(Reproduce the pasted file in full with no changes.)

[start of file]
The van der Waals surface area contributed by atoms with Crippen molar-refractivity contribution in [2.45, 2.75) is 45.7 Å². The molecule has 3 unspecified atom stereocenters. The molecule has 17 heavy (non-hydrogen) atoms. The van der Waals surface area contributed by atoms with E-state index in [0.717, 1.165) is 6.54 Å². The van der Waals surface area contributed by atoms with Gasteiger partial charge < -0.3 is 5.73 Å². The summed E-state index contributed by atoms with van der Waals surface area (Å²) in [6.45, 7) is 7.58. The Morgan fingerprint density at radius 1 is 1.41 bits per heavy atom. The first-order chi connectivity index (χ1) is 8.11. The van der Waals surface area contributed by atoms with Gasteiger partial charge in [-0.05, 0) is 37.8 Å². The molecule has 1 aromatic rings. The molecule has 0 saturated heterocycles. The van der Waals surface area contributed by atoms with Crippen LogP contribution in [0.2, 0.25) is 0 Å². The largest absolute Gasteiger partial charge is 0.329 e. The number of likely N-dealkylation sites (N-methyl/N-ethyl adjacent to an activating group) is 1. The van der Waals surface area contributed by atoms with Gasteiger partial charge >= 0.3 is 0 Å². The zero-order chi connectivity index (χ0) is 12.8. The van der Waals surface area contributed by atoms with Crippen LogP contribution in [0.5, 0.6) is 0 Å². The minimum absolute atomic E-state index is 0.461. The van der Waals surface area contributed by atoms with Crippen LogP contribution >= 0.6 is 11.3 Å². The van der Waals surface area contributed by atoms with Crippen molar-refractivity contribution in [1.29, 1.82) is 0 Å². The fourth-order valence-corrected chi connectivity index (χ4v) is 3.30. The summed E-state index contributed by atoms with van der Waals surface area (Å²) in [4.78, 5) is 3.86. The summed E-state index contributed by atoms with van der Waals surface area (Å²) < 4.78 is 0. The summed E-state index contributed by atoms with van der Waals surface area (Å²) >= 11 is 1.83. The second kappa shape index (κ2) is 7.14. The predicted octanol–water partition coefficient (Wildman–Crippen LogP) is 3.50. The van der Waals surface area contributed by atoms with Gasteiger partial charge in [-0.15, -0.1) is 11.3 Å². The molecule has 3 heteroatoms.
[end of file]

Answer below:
The van der Waals surface area contributed by atoms with Crippen molar-refractivity contribution in [2.45, 2.75) is 45.7 Å². The molecule has 3 unspecified atom stereocenters. The molecule has 17 heavy (non-hydrogen) atoms. The van der Waals surface area contributed by atoms with E-state index in [0.717, 1.165) is 6.54 Å². The van der Waals surface area contributed by atoms with Gasteiger partial charge < -0.3 is 5.73 Å². The summed E-state index contributed by atoms with van der Waals surface area (Å²) in [6.45, 7) is 7.58. The Morgan fingerprint density at radius 1 is 1.41 bits per heavy atom. The first-order chi connectivity index (χ1) is 8.11. The van der Waals surface area contributed by atoms with Gasteiger partial charge in [-0.05, 0) is 37.8 Å². The molecule has 1 aromatic rings. The molecule has 0 saturated heterocycles. The van der Waals surface area contributed by atoms with Crippen LogP contribution in [0.2, 0.25) is 0 Å². The largest absolute Gasteiger partial charge is 0.329 e. The number of likely N-dealkylation sites (N-methyl/N-ethyl adjacent to an activating group) is 1. The van der Waals surface area contributed by atoms with Gasteiger partial charge >= 0.3 is 0 Å². The zero-order chi connectivity index (χ0) is 12.8. The van der Waals surface area contributed by atoms with Crippen LogP contribution in [0.5, 0.6) is 0 Å². The minimum absolute atomic E-state index is 0.461. The van der Waals surface area contributed by atoms with Crippen LogP contribution >= 0.6 is 11.3 Å². The van der Waals surface area contributed by atoms with Crippen molar-refractivity contribution in [1.29, 1.82) is 0 Å². The fourth-order valence-corrected chi connectivity index (χ4v) is 3.30. The summed E-state index contributed by atoms with van der Waals surface area (Å²) in [4.78, 5) is 3.86. The summed E-state index contributed by atoms with van der Waals surface area (Å²) < 4.78 is 0. The summed E-state index contributed by atoms with van der Waals surface area (Å²) >= 11 is 1.83. The second kappa shape index (κ2) is 7.14. The predicted octanol–water partition coefficient (Wildman–Crippen LogP) is 3.50. The van der Waals surface area contributed by atoms with Gasteiger partial charge in [-0.15, -0.1) is 11.3 Å². The molecule has 3 heteroatoms.